Pauline Boudry / Renate Lorenz - Statement


Our works often revisit recent and past material, a score, a piece of music, a film, a photograph or a performance, wondering about and excavating unrepresented or illegible moments of utopia.

We work with performance to create embodiments which are able to conflate different times and we often create illegitimate collaborations – partly fictitious, partly cross-temporal: in "To Valerie Solanas" we gather a number of musicians to perform a minimalist score from 1970, meeting in an imaginary way with its composer Pauline Oliveros and her ideas about the power of listening. In "I Want" we stage a meeting between punk poet Kathy Acker, artist Sharon Hayes, and transgender- and prison-abolitionist activist Chelsea Manning, who, in 2010, channeled classified information about the war in Irak to WikiLeaks. The performers in our films are choreographers, artists and musicians, with whom we are having a long-term conversation about performance, the meaning of visibility since early modernity, the pathologization of bodies, but also about companionship, glamour and resistance.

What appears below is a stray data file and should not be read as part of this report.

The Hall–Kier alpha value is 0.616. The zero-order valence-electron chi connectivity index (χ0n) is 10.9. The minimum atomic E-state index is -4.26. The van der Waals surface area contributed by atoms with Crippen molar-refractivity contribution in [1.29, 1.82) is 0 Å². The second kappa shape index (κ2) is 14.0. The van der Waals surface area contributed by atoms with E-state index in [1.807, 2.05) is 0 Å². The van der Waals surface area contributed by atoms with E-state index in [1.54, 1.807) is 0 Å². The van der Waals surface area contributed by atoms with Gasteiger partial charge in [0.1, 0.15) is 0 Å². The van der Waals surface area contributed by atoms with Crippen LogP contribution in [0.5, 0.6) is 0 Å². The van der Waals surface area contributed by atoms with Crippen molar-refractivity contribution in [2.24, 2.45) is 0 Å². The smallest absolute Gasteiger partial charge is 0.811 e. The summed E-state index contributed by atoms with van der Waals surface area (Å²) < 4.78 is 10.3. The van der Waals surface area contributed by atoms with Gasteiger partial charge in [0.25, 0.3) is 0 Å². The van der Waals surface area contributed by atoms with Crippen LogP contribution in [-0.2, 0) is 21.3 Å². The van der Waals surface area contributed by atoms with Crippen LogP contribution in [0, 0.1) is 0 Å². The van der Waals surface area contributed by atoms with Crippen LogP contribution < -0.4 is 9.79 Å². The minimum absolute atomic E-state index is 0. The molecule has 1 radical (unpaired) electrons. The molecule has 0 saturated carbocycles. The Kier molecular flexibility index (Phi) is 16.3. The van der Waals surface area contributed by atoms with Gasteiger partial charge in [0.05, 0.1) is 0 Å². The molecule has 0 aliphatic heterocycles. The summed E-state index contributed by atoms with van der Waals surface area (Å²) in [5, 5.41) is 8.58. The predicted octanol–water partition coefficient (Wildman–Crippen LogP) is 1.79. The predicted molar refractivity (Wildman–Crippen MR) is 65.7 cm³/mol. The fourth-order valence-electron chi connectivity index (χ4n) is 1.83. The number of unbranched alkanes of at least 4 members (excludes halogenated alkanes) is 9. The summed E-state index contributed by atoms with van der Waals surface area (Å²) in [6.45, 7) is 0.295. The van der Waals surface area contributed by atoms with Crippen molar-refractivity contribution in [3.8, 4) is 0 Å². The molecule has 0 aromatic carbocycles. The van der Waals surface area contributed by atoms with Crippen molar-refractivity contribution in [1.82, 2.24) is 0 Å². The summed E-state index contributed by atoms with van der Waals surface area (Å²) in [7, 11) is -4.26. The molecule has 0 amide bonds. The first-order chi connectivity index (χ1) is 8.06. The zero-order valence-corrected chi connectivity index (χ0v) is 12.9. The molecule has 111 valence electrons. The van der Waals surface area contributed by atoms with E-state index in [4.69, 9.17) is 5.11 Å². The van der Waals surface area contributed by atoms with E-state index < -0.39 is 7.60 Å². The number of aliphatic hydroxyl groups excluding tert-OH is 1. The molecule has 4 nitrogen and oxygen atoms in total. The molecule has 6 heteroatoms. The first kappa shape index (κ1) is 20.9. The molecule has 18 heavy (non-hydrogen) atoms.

Our films show long sequences of performance, where it is not a matter of ‘acting’. For instance, the (drag) performer Werner Hirsch–a performer that we have often collaborated with–purports to play a role in a conventionally convincing manner. Rather, Werner Hirsch establishes a connection of desire with human and non-human objects, through a series of actions and practices, carefully carried out, which are recorded and repeated in the projection in the exhibition space. The topic is the performativity of the performance, the actions, the operations, and their effects.

We usually understand the camera as a performer in its own right. The camera work reflects on the violent history of visualization. It determines the frame that allows or hinders the audience to see. The camera's movements establish encounters in between performers or performer and audience.

At the same time, we incorporate lines of desire, the conventions of fetishization, and the glamour of film portraits (with its associated valuation) for the images of the performance. We are interested in the question of how ‘normality’ can be reworked today, how difference can be lived without constant disempowerment, without being appropriated and without taking on the neo-liberal economy’s offers of integration.